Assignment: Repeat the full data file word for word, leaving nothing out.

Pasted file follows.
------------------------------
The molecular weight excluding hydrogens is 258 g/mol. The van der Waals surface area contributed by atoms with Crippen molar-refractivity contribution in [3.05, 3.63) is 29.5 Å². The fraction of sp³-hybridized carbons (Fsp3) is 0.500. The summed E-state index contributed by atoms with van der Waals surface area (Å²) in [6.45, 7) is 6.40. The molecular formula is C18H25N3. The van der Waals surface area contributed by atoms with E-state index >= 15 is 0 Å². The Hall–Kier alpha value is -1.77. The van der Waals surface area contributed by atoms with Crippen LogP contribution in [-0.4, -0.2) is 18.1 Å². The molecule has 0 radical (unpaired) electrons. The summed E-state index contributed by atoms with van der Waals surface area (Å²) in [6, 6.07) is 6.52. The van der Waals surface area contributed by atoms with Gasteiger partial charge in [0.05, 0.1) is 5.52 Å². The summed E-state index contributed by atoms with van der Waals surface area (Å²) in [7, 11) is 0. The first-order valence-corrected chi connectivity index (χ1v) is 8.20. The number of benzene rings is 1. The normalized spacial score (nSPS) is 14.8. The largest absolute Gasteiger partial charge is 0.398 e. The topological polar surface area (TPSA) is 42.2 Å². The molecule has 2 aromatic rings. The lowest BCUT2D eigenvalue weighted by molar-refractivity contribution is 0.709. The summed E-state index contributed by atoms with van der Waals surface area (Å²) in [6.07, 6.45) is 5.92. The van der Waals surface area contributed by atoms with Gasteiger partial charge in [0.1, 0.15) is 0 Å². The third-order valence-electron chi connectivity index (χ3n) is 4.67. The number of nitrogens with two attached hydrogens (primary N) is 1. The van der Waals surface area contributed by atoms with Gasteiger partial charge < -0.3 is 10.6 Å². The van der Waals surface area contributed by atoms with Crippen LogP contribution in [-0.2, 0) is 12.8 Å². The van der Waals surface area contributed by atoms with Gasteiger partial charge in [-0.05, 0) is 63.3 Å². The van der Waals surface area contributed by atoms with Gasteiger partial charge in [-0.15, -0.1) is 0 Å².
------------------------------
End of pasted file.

The molecular weight excluding hydrogens is 258 g/mol. The van der Waals surface area contributed by atoms with Crippen molar-refractivity contribution in [3.05, 3.63) is 29.5 Å². The fraction of sp³-hybridized carbons (Fsp3) is 0.500. The summed E-state index contributed by atoms with van der Waals surface area (Å²) in [6.45, 7) is 6.40. The molecular formula is C18H25N3. The van der Waals surface area contributed by atoms with E-state index >= 15 is 0 Å². The Hall–Kier alpha value is -1.77. The van der Waals surface area contributed by atoms with Crippen LogP contribution in [-0.4, -0.2) is 18.1 Å². The molecule has 0 radical (unpaired) electrons. The summed E-state index contributed by atoms with van der Waals surface area (Å²) in [6, 6.07) is 6.52. The van der Waals surface area contributed by atoms with Gasteiger partial charge in [0.05, 0.1) is 5.52 Å². The summed E-state index contributed by atoms with van der Waals surface area (Å²) in [7, 11) is 0. The first-order valence-corrected chi connectivity index (χ1v) is 8.20. The number of benzene rings is 1. The normalized spacial score (nSPS) is 14.8. The largest absolute Gasteiger partial charge is 0.398 e. The topological polar surface area (TPSA) is 42.2 Å². The molecule has 2 aromatic rings. The lowest BCUT2D eigenvalue weighted by molar-refractivity contribution is 0.709. The summed E-state index contributed by atoms with van der Waals surface area (Å²) in [6.07, 6.45) is 5.92. The van der Waals surface area contributed by atoms with Gasteiger partial charge in [0.1, 0.15) is 0 Å². The third-order valence-electron chi connectivity index (χ3n) is 4.67. The number of nitrogens with two attached hydrogens (primary N) is 1. The van der Waals surface area contributed by atoms with Gasteiger partial charge < -0.3 is 10.6 Å². The van der Waals surface area contributed by atoms with Crippen LogP contribution in [-0.2, 0) is 12.8 Å². The van der Waals surface area contributed by atoms with Gasteiger partial charge in [-0.05, 0) is 63.3 Å². The van der Waals surface area contributed by atoms with Gasteiger partial charge in [-0.15, -0.1) is 0 Å².